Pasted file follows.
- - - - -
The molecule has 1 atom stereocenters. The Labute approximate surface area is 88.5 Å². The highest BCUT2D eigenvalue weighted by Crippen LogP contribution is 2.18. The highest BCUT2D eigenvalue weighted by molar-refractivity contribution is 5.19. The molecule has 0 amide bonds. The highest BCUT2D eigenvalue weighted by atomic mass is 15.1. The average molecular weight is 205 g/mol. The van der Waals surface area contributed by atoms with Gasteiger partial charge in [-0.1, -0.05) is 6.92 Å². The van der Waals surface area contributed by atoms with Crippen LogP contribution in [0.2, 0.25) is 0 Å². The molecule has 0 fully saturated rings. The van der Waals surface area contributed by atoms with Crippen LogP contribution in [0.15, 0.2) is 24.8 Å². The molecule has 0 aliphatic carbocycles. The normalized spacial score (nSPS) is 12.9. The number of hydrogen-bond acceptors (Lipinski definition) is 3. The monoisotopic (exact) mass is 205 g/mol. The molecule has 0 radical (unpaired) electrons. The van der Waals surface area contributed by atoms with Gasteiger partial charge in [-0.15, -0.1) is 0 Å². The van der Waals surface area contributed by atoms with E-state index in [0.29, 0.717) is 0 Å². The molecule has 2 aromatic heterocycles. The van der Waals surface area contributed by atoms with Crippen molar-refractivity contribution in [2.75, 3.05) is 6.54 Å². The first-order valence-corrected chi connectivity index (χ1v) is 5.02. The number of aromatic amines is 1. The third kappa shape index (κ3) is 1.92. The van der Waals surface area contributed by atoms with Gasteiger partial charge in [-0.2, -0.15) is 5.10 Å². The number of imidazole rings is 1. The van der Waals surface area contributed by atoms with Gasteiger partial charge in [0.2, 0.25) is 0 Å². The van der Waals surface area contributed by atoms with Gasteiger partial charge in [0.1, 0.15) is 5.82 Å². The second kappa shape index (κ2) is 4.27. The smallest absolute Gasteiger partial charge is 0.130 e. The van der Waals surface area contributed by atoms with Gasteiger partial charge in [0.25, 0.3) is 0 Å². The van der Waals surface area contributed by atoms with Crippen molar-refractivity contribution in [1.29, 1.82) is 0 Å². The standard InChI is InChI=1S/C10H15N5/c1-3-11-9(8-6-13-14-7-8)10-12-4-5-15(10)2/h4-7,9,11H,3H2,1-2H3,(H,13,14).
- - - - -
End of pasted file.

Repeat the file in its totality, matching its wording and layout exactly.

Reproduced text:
The molecule has 1 atom stereocenters. The Labute approximate surface area is 88.5 Å². The highest BCUT2D eigenvalue weighted by Crippen LogP contribution is 2.18. The highest BCUT2D eigenvalue weighted by molar-refractivity contribution is 5.19. The molecule has 0 amide bonds. The highest BCUT2D eigenvalue weighted by atomic mass is 15.1. The average molecular weight is 205 g/mol. The van der Waals surface area contributed by atoms with Gasteiger partial charge in [-0.1, -0.05) is 6.92 Å². The van der Waals surface area contributed by atoms with Crippen LogP contribution in [0.2, 0.25) is 0 Å². The molecule has 0 fully saturated rings. The van der Waals surface area contributed by atoms with Crippen LogP contribution in [0.15, 0.2) is 24.8 Å². The molecule has 0 aliphatic carbocycles. The normalized spacial score (nSPS) is 12.9. The number of hydrogen-bond acceptors (Lipinski definition) is 3. The monoisotopic (exact) mass is 205 g/mol. The molecule has 0 radical (unpaired) electrons. The van der Waals surface area contributed by atoms with Gasteiger partial charge in [-0.15, -0.1) is 0 Å². The van der Waals surface area contributed by atoms with E-state index in [0.29, 0.717) is 0 Å². The molecule has 2 aromatic heterocycles. The van der Waals surface area contributed by atoms with Crippen molar-refractivity contribution in [2.75, 3.05) is 6.54 Å². The first-order valence-corrected chi connectivity index (χ1v) is 5.02. The number of aromatic amines is 1. The third kappa shape index (κ3) is 1.92. The van der Waals surface area contributed by atoms with Gasteiger partial charge in [-0.2, -0.15) is 5.10 Å². The number of imidazole rings is 1. The van der Waals surface area contributed by atoms with Gasteiger partial charge in [0.2, 0.25) is 0 Å². The van der Waals surface area contributed by atoms with Gasteiger partial charge in [0.1, 0.15) is 5.82 Å². The second kappa shape index (κ2) is 4.27. The smallest absolute Gasteiger partial charge is 0.130 e. The van der Waals surface area contributed by atoms with Gasteiger partial charge in [0.25, 0.3) is 0 Å². The van der Waals surface area contributed by atoms with Crippen molar-refractivity contribution in [1.29, 1.82) is 0 Å². The standard InChI is InChI=1S/C10H15N5/c1-3-11-9(8-6-13-14-7-8)10-12-4-5-15(10)2/h4-7,9,11H,3H2,1-2H3,(H,13,14).